Between the big and small screens, there are a whole lot of Sherlock Holmes projects going on right now. Busting loose the canon is in fashion, and a whole lot of liberties are being taken with reinterpreting Sir Arthur Conan Doyle’s brilliant and complicated detective, as well as his sidekick, Dr. Watson. Hate it or love it,Baker Streetis back big time. So it’s not unexpected to see Charles Marowitz’s comedy “Sherlock’s Last Case” hitting the rounds again. It premiered in L.A. in 1984 before getting a short Broadway run with Frank Langella in 1987; since then it’s had several productions across the country and in the L.A. area. But while this clever spoof has some fabulously over-the-top twists and turns, it’s a wobbly vehicle. And in its current incarnation, the play simply doesn’t have the kind of star power it needs to succeed.
At first Marowitz’s take on the familiar characters seems pretty straightforward. The show opens in Holmes’ flat in 1896, and we see the great detective (Chris Winfield) behind a London newspaper, while his faithful associate Dr. Watson (Bert Emmett) pours tea. (Winfield also designed the set.) But it doesn’t take us long to notice that this Sherlock’s severe, dismissive manner is more than just the behavior of an eccentric. He’s pretty much an arrogant bastard who abuses all around him. Of course, it helps that everyone’s pretty much a complete idiot, including loyal housekeeper Mrs. Hudson (Hersha Parady) and Inspector Lestrade (Patrick Burke). Everyone, that is, except Liza (Allison King), who shows up claiming to be the daughter of Professor Moriarty, Holmes’ longtime nemesis, whom he recently not-so-accidentally killed.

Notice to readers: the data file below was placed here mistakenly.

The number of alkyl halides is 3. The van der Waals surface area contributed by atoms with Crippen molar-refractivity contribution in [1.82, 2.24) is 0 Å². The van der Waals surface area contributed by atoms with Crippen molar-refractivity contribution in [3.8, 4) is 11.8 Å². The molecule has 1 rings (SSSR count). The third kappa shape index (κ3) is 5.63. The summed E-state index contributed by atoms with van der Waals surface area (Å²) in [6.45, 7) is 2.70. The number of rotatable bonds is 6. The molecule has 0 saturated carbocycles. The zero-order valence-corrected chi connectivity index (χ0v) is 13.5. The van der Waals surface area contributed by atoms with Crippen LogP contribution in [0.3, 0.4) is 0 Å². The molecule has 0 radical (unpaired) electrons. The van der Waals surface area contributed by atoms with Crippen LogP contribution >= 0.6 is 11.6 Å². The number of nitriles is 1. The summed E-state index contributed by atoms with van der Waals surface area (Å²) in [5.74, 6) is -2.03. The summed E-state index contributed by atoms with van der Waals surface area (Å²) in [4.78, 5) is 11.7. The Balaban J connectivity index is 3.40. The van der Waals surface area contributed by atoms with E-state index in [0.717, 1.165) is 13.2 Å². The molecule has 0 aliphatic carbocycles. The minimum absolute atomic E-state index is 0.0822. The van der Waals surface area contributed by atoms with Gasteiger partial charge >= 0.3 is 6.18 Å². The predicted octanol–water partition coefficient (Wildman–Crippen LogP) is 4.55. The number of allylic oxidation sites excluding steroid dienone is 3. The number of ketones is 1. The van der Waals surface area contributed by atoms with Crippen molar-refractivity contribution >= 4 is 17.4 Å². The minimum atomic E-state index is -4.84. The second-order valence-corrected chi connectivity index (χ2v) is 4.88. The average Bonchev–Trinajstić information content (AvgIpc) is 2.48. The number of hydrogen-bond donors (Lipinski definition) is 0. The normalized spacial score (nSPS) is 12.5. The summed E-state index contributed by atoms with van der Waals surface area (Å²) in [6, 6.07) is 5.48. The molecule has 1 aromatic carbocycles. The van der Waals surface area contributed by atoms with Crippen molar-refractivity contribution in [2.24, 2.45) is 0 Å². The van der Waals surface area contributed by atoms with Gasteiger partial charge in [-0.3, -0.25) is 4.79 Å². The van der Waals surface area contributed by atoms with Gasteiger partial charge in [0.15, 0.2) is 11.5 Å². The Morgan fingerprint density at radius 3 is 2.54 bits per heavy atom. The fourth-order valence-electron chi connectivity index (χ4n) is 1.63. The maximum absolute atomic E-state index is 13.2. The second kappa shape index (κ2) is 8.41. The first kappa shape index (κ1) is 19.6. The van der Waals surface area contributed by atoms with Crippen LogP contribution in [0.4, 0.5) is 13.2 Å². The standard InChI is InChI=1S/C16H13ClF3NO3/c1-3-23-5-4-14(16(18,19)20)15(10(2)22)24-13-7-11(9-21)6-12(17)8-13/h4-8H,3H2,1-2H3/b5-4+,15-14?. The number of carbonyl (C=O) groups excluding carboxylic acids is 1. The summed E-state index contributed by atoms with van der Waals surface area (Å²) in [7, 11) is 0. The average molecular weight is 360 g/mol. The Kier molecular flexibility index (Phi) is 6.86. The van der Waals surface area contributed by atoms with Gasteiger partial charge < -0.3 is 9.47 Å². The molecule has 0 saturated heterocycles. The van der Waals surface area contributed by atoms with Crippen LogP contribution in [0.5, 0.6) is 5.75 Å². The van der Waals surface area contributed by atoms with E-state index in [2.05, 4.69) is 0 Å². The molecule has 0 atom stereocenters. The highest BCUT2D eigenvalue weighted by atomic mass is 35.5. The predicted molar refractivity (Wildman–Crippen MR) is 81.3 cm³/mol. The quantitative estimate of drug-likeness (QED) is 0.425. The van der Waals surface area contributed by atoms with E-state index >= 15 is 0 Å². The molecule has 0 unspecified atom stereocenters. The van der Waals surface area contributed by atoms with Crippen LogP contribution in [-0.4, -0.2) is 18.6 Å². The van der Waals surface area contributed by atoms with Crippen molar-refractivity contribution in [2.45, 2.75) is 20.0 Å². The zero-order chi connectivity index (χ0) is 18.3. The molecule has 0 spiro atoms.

Under the direction of Larry Eisenberg, co–artistic director of the Group Rep with Winfield, it takes a while for the playing style of the actors to get synchronized with the intentionally affected dialogue. So much of the intended humor is lost, particularly at the beginning. The pleasant Winfield has a difficult time capturing the complexity of this more abrasive Holmes, and initially Emmett’s Dr. Watson is rather bland. It’s not until the arrival of King’s sharply portrayed Liza that we really begin to appreciate the laugh-out-loud nature of some of Marowitz’s wonderfully outrageous and macabre descriptions of romances, tragic deaths, and past crimes solved.
As the ridiculous plot progresses and unbelievable layers of subterfuge are uncovered, Emmett’s Watson rises to the task at hand. Although set changes are murderously slow, Eisenberg’s broad strokes pay off in some enjoyable comic bits, and the supporting characters each have their moments. However, the challenges of the difficult material prevent Group Rep from solving “Sherlock’s Last Case.”
Presented by the Group Rep at the Lonny Chapman Theatre, 10900 Burbank Blvd., North Hollywood. Nov. 30–Jan. 20. (866) 811-4111, (818) 763-5990, or www.thegrouprep.com.
Critic’s Score: C-